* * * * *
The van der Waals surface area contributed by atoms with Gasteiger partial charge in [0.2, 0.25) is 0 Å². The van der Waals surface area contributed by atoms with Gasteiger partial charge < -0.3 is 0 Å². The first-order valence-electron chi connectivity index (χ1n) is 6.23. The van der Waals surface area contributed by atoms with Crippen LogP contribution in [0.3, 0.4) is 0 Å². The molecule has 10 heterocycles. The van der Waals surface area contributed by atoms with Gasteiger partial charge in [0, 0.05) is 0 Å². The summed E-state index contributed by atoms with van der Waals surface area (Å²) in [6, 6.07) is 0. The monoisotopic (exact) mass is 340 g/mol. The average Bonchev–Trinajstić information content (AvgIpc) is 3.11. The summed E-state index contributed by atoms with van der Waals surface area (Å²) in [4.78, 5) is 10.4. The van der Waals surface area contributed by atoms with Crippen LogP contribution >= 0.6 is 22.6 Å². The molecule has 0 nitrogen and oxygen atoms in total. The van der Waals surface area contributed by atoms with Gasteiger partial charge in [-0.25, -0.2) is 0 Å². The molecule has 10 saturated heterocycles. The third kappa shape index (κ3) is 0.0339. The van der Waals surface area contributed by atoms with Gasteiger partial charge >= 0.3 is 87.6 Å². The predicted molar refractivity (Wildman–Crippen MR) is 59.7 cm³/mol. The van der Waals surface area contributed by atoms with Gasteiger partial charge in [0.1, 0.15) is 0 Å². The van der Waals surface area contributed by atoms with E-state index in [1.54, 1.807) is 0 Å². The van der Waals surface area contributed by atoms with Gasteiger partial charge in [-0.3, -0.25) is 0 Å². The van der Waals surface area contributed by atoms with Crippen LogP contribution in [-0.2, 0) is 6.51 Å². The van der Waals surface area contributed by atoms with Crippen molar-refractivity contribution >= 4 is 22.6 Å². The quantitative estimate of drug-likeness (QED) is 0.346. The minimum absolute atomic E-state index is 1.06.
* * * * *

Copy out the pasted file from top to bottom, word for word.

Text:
The van der Waals surface area contributed by atoms with Gasteiger partial charge in [0.2, 0.25) is 0 Å². The van der Waals surface area contributed by atoms with Gasteiger partial charge < -0.3 is 0 Å². The first-order valence-electron chi connectivity index (χ1n) is 6.23. The van der Waals surface area contributed by atoms with Crippen LogP contribution in [0.3, 0.4) is 0 Å². The molecule has 10 heterocycles. The van der Waals surface area contributed by atoms with Gasteiger partial charge in [0, 0.05) is 0 Å². The summed E-state index contributed by atoms with van der Waals surface area (Å²) in [6, 6.07) is 0. The monoisotopic (exact) mass is 340 g/mol. The average Bonchev–Trinajstić information content (AvgIpc) is 3.11. The summed E-state index contributed by atoms with van der Waals surface area (Å²) in [4.78, 5) is 10.4. The van der Waals surface area contributed by atoms with Crippen LogP contribution >= 0.6 is 22.6 Å². The molecule has 0 nitrogen and oxygen atoms in total. The van der Waals surface area contributed by atoms with Gasteiger partial charge in [-0.25, -0.2) is 0 Å². The molecule has 10 saturated heterocycles. The third kappa shape index (κ3) is 0.0339. The van der Waals surface area contributed by atoms with Gasteiger partial charge >= 0.3 is 87.6 Å². The predicted molar refractivity (Wildman–Crippen MR) is 59.7 cm³/mol. The van der Waals surface area contributed by atoms with Gasteiger partial charge in [0.1, 0.15) is 0 Å². The van der Waals surface area contributed by atoms with E-state index in [1.54, 1.807) is 0 Å². The van der Waals surface area contributed by atoms with Gasteiger partial charge in [-0.3, -0.25) is 0 Å². The van der Waals surface area contributed by atoms with Crippen LogP contribution in [-0.2, 0) is 6.51 Å². The van der Waals surface area contributed by atoms with Crippen molar-refractivity contribution >= 4 is 22.6 Å². The quantitative estimate of drug-likeness (QED) is 0.346. The minimum absolute atomic E-state index is 1.06.